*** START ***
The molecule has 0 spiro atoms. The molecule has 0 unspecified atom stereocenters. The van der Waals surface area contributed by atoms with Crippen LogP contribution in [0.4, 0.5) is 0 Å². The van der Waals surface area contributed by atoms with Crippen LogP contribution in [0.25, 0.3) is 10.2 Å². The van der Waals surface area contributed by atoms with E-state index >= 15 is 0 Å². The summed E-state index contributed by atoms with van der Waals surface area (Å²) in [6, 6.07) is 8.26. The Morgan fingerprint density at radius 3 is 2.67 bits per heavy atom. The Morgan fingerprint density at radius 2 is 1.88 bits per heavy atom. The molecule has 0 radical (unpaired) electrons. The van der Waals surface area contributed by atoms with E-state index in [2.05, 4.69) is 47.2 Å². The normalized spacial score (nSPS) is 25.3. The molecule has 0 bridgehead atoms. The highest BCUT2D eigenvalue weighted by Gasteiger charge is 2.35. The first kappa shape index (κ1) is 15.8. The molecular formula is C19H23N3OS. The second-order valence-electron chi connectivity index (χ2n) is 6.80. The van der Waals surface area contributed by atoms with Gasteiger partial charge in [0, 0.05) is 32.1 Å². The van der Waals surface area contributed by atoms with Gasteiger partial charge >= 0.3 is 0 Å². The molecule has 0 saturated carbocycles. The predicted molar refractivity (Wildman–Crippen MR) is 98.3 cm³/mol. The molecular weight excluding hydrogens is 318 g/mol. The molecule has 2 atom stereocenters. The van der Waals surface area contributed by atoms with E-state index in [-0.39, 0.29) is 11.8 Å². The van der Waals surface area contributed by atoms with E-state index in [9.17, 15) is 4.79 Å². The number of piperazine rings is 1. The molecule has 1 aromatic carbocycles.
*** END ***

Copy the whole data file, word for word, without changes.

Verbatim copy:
The molecule has 0 spiro atoms. The molecule has 0 unspecified atom stereocenters. The van der Waals surface area contributed by atoms with Crippen LogP contribution in [0.4, 0.5) is 0 Å². The van der Waals surface area contributed by atoms with Crippen LogP contribution in [0.25, 0.3) is 10.2 Å². The van der Waals surface area contributed by atoms with E-state index >= 15 is 0 Å². The summed E-state index contributed by atoms with van der Waals surface area (Å²) in [6, 6.07) is 8.26. The Morgan fingerprint density at radius 3 is 2.67 bits per heavy atom. The Morgan fingerprint density at radius 2 is 1.88 bits per heavy atom. The molecule has 0 radical (unpaired) electrons. The van der Waals surface area contributed by atoms with E-state index in [2.05, 4.69) is 47.2 Å². The normalized spacial score (nSPS) is 25.3. The molecule has 0 bridgehead atoms. The highest BCUT2D eigenvalue weighted by Gasteiger charge is 2.35. The first kappa shape index (κ1) is 15.8. The molecular formula is C19H23N3OS. The second-order valence-electron chi connectivity index (χ2n) is 6.80. The van der Waals surface area contributed by atoms with Gasteiger partial charge in [0, 0.05) is 32.1 Å². The van der Waals surface area contributed by atoms with Gasteiger partial charge >= 0.3 is 0 Å². The molecule has 0 saturated carbocycles. The predicted molar refractivity (Wildman–Crippen MR) is 98.3 cm³/mol. The molecular weight excluding hydrogens is 318 g/mol. The molecule has 2 atom stereocenters. The van der Waals surface area contributed by atoms with E-state index in [-0.39, 0.29) is 11.8 Å². The van der Waals surface area contributed by atoms with E-state index in [9.17, 15) is 4.79 Å². The number of piperazine rings is 1. The molecule has 1 aromatic carbocycles.